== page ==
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EGT in endurance engine

Understanding AFR

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Hi everybody, I have a 4age Toyota Mr2 engine for 24h endurance races. I would like to know what is the maximum safe egt I could reach without problems.

Thank you

It is going to largely depend on the exhaust valve material and the turbine material used - the maximum recommended should be posted on their web sites.

I would expect you're using a fairly large A/R for the turbine, so that would help keep it down, too.

I assume you're asking as you're trying to work out the best economy/power balance for fuel loads/refuelling vs tyre and driver changes? Maybe you have a total race fuel limit to work to?

Yes, we have the fuel limited. It is naturally aspirated engine and I am going to check the EGT trying to reach leaner mixture as possible before to much torque be lost.

I don´t know if, for example 800º,900º, could be supported by and std. engine. Because we have to mantein std. engine. I can work on intake and exhaust manifold.

Ah, sorry, I was thinking it was forced induction. Because the hot gases aren't being held in the ports the same way as with a turbo's hot side, I don't expect any modern engine to have a problem with heat, as such, provided coolant and oil temp's are maintained.

With NA, peak power is around 12.7-13.2:1 and best power/fuel (AKA lean best power/torque) used is closer to 16:1 - exactly what your particular engine combination runs best at will need some testing - graph power to rpm for different AFRs and timing to establish what works best, and bear in mind it may change at different rpm/loads. But you will also need to check at the track so you can figure out if a little more fuel mass allows a richer mixture for power and it's quicker than a lighter, leaner running car, and how that lines up with tyre laps before changes and the the time loss in the pits. If you're allowed verniers, or even just offset keyways, you may find a small gain in changing the cam' timing to lift the torque and power peaks slightly, as the OEM has to balance the full operating range

If you need 2 fuel stops between changes, regardless, might be quicker overall to fill to less than full if the stops are needed anyway and you don't need to carry the extra fuel, but it may be worth fitting a larger fuel tank if it cuts down a stop and/or allows it to co-incide with the tyre stop.

It isn't something I've had to worry about, but I can see there are going to be a LOT of factors to take into account, however exhaust temperature isn't expected to tbe one of them.

In the interim, I would be having a VERY thorough read through the rule book to see what was, and wasn't allowed - some classes can require 'stock' internals but, if allowed, careful use of valve seat work can make a significant difference, as can re-working the throttle butterfly(ies), using heat insulation and spacers, ensuring there is a free-flowing cold air feed to the engine, lower restriction air filter (surprisingly, some OEM papar filters are better than aftermarket - don't know about that car). There are often little things that can give a 1/4 horsepower here, half there, a third somewhere else - if you can make use of them they can add up in a hurry. You may find you can use a slightly lower viscosity, and/or level, oil in the engine (many years ago, there was a 1300cc single make race series and running the oil level at minumum was worth FOUR horsepower over running it at 'full' - doesn't mean it will happen with your engine, but it's an example of the possible gains) and transmission.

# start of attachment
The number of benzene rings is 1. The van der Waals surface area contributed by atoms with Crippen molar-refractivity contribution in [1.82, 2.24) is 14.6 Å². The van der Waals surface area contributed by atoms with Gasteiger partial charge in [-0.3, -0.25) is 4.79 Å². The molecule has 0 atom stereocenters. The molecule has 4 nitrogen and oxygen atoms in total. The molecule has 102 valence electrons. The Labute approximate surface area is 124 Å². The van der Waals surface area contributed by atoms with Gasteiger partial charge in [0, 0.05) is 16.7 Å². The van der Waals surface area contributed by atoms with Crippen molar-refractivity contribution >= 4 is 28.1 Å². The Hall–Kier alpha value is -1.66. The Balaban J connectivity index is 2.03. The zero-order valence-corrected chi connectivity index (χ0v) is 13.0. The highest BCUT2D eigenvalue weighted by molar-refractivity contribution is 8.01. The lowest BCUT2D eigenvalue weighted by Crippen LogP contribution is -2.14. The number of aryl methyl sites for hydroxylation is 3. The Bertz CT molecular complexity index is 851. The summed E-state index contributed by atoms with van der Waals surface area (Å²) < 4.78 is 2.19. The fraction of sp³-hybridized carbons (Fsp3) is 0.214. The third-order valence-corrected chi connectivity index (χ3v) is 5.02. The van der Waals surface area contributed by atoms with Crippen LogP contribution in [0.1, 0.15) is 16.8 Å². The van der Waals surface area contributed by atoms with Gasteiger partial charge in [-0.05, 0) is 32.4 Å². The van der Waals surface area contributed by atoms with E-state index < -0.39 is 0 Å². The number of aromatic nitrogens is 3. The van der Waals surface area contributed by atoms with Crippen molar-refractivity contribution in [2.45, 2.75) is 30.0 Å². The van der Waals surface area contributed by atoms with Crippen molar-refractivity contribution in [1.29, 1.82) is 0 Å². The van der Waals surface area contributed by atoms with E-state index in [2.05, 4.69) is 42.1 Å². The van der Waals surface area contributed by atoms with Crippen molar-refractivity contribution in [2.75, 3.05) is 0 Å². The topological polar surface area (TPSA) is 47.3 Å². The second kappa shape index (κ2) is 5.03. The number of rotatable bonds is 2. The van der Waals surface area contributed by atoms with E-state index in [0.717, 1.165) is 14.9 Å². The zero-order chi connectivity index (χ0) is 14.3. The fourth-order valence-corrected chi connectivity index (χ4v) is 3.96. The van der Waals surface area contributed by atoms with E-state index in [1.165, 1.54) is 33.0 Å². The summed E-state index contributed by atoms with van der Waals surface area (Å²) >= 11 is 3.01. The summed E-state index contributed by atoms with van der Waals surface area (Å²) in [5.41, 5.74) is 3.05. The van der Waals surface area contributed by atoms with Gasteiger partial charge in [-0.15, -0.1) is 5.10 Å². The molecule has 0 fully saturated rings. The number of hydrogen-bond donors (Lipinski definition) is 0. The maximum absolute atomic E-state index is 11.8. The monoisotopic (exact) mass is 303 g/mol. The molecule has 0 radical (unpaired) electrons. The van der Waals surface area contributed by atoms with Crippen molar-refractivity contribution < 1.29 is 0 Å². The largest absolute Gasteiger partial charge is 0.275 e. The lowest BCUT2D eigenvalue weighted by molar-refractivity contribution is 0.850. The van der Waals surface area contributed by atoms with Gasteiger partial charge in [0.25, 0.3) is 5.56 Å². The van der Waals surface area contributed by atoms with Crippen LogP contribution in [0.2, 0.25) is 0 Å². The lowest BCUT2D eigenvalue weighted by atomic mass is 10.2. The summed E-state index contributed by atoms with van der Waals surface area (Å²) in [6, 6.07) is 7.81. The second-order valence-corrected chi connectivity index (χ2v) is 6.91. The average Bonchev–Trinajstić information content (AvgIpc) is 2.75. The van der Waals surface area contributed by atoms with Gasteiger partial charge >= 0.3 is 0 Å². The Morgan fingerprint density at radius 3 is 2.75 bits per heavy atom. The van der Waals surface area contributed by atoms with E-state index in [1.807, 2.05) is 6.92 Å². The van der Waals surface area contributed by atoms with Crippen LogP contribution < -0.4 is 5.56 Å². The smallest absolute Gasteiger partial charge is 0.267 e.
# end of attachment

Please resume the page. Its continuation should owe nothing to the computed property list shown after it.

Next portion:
But don't get hung up on engine power alone, as simple things like lightweight wheels can be worth several tenths over some heavier wheels of the same size. Heck, if you have to use the same size wheel (width and diameter), you may be allowed to use some with a greater offset to increase the track, etc. You may find you need to change discs towards the end of the race, so it may be worth giving us a small amount of lap time and fitting slightly better brakes than needed, if they last the full distance.

Thank you answer.

I want to know this temperature because there are some work I could do in the engine in order to mantein the AFR as leaner as possible. But temperature can produce some engine fails,so...

It is an endurance race but the cars go full throttle every they can.(Sorry about my english)


with out shooting my self in the foot i tune a few of these engines in dirt track speedway here in New Zealand they are foot flat with nearly no lifting for about 3-5 min that is a lot of 8200 rpm from a standard engine we run them at 850c and bounce on the limiter every lap for about 20 meters so i would comfortably say 815c should be fine for a endurance standard engine when there is no way you would be on the gas flat for an extended length of time in say a 3 hour race. you will have decel every corner for recovery

Ah, with modern engines, if I were you and didn't care about anything other than maximum power, I'd just tune it for that - the engine will be good for it, especially as your exhaust should be holding less hot gas in the exhaust port.